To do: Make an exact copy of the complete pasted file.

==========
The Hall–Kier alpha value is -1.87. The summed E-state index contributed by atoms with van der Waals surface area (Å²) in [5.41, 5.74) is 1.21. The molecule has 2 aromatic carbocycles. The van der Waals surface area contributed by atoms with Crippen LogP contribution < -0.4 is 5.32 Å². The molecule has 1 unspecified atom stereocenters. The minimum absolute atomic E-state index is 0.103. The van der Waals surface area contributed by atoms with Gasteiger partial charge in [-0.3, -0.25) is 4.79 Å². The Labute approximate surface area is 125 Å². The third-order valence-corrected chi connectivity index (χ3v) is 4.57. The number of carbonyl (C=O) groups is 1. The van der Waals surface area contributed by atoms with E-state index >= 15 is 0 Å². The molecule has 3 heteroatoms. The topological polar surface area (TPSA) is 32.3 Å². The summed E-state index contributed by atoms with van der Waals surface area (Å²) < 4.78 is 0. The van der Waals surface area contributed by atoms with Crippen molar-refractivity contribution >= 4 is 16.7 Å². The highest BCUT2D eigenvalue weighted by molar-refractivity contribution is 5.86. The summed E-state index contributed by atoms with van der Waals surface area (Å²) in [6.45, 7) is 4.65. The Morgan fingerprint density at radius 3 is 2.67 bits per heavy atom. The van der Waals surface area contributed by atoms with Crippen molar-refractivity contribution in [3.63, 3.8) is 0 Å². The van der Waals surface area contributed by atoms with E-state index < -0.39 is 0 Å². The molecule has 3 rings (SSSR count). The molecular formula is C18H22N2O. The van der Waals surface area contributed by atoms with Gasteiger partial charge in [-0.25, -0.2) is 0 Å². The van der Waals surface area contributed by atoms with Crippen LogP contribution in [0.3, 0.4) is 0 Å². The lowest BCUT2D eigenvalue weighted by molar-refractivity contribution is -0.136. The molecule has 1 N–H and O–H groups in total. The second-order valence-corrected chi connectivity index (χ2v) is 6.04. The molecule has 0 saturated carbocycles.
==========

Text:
The Hall–Kier alpha value is -1.87. The summed E-state index contributed by atoms with van der Waals surface area (Å²) in [5.41, 5.74) is 1.21. The molecule has 2 aromatic carbocycles. The van der Waals surface area contributed by atoms with Crippen LogP contribution < -0.4 is 5.32 Å². The molecule has 1 unspecified atom stereocenters. The minimum absolute atomic E-state index is 0.103. The van der Waals surface area contributed by atoms with Gasteiger partial charge in [-0.3, -0.25) is 4.79 Å². The Labute approximate surface area is 125 Å². The third-order valence-corrected chi connectivity index (χ3v) is 4.57. The number of carbonyl (C=O) groups is 1. The van der Waals surface area contributed by atoms with E-state index >= 15 is 0 Å². The molecule has 3 heteroatoms. The topological polar surface area (TPSA) is 32.3 Å². The summed E-state index contributed by atoms with van der Waals surface area (Å²) < 4.78 is 0. The van der Waals surface area contributed by atoms with Crippen molar-refractivity contribution >= 4 is 16.7 Å². The highest BCUT2D eigenvalue weighted by molar-refractivity contribution is 5.86. The summed E-state index contributed by atoms with van der Waals surface area (Å²) in [6.45, 7) is 4.65. The Morgan fingerprint density at radius 3 is 2.67 bits per heavy atom. The van der Waals surface area contributed by atoms with Crippen molar-refractivity contribution in [3.63, 3.8) is 0 Å². The van der Waals surface area contributed by atoms with E-state index < -0.39 is 0 Å². The molecule has 3 rings (SSSR count). The molecular formula is C18H22N2O. The van der Waals surface area contributed by atoms with Gasteiger partial charge in [-0.25, -0.2) is 0 Å². The van der Waals surface area contributed by atoms with Crippen LogP contribution in [0.3, 0.4) is 0 Å². The lowest BCUT2D eigenvalue weighted by molar-refractivity contribution is -0.136. The molecule has 1 N–H and O–H groups in total. The second-order valence-corrected chi connectivity index (χ2v) is 6.04. The molecule has 0 saturated carbocycles.